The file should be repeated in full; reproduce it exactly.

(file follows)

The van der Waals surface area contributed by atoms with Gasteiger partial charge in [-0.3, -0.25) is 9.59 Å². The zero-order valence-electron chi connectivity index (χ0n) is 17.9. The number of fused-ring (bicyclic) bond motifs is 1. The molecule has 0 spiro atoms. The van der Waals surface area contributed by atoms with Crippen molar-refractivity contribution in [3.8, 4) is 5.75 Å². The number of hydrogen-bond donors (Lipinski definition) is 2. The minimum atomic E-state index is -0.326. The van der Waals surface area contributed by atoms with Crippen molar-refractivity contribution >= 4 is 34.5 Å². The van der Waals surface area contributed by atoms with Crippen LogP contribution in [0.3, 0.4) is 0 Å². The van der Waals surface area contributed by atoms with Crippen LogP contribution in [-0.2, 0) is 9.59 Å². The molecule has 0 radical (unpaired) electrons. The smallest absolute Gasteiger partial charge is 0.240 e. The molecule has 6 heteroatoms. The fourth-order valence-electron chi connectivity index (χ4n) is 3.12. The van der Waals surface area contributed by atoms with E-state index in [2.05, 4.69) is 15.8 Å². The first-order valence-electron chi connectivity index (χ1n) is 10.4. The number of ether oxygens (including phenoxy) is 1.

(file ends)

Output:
The van der Waals surface area contributed by atoms with Gasteiger partial charge in [-0.3, -0.25) is 9.59 Å². The zero-order valence-electron chi connectivity index (χ0n) is 17.9. The number of fused-ring (bicyclic) bond motifs is 1. The molecule has 0 spiro atoms. The van der Waals surface area contributed by atoms with Crippen molar-refractivity contribution in [3.8, 4) is 5.75 Å². The number of hydrogen-bond donors (Lipinski definition) is 2. The minimum atomic E-state index is -0.326. The van der Waals surface area contributed by atoms with Crippen molar-refractivity contribution >= 4 is 34.5 Å². The van der Waals surface area contributed by atoms with Crippen LogP contribution in [0.3, 0.4) is 0 Å². The van der Waals surface area contributed by atoms with Crippen LogP contribution in [-0.2, 0) is 9.59 Å². The molecule has 0 radical (unpaired) electrons. The smallest absolute Gasteiger partial charge is 0.240 e. The molecule has 6 heteroatoms. The fourth-order valence-electron chi connectivity index (χ4n) is 3.12. The van der Waals surface area contributed by atoms with E-state index in [2.05, 4.69) is 15.8 Å². The first-order valence-electron chi connectivity index (χ1n) is 10.4. The number of ether oxygens (including phenoxy) is 1.